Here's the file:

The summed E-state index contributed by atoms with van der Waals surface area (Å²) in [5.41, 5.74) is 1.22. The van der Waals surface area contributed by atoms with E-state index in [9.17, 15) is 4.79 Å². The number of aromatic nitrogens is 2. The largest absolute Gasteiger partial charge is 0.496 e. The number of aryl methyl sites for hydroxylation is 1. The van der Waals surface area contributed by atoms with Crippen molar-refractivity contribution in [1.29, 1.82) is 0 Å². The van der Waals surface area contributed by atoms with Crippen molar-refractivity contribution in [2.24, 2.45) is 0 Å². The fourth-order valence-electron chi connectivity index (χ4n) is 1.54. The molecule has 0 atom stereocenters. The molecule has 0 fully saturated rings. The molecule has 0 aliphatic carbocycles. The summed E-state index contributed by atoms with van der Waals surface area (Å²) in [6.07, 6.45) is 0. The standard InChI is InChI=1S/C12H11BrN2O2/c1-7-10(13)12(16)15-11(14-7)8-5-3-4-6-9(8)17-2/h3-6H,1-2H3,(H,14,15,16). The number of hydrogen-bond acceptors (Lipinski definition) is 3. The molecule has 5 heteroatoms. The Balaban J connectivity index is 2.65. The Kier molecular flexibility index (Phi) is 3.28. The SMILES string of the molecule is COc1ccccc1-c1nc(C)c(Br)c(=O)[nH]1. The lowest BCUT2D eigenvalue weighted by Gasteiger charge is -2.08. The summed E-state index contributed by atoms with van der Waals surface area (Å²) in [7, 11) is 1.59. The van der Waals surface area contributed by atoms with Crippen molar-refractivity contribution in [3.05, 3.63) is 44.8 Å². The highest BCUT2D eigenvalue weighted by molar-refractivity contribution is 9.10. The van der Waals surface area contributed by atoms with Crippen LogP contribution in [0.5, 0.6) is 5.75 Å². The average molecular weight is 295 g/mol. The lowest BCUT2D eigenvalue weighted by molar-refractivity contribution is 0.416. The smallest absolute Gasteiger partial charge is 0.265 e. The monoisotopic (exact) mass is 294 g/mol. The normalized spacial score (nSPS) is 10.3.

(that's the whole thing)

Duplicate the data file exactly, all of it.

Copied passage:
The summed E-state index contributed by atoms with van der Waals surface area (Å²) in [5.41, 5.74) is 1.22. The van der Waals surface area contributed by atoms with E-state index in [9.17, 15) is 4.79 Å². The number of aromatic nitrogens is 2. The largest absolute Gasteiger partial charge is 0.496 e. The number of aryl methyl sites for hydroxylation is 1. The van der Waals surface area contributed by atoms with Crippen molar-refractivity contribution in [1.29, 1.82) is 0 Å². The van der Waals surface area contributed by atoms with Crippen molar-refractivity contribution in [2.24, 2.45) is 0 Å². The fourth-order valence-electron chi connectivity index (χ4n) is 1.54. The molecule has 0 atom stereocenters. The molecule has 0 fully saturated rings. The molecule has 0 aliphatic carbocycles. The summed E-state index contributed by atoms with van der Waals surface area (Å²) in [6.07, 6.45) is 0. The standard InChI is InChI=1S/C12H11BrN2O2/c1-7-10(13)12(16)15-11(14-7)8-5-3-4-6-9(8)17-2/h3-6H,1-2H3,(H,14,15,16). The number of hydrogen-bond acceptors (Lipinski definition) is 3. The molecule has 5 heteroatoms. The Balaban J connectivity index is 2.65. The Kier molecular flexibility index (Phi) is 3.28. The SMILES string of the molecule is COc1ccccc1-c1nc(C)c(Br)c(=O)[nH]1. The lowest BCUT2D eigenvalue weighted by Gasteiger charge is -2.08. The summed E-state index contributed by atoms with van der Waals surface area (Å²) in [7, 11) is 1.59. The van der Waals surface area contributed by atoms with Crippen molar-refractivity contribution in [3.05, 3.63) is 44.8 Å². The highest BCUT2D eigenvalue weighted by molar-refractivity contribution is 9.10. The van der Waals surface area contributed by atoms with Crippen LogP contribution in [0.5, 0.6) is 5.75 Å². The average molecular weight is 295 g/mol. The lowest BCUT2D eigenvalue weighted by molar-refractivity contribution is 0.416. The smallest absolute Gasteiger partial charge is 0.265 e. The monoisotopic (exact) mass is 294 g/mol. The normalized spacial score (nSPS) is 10.3.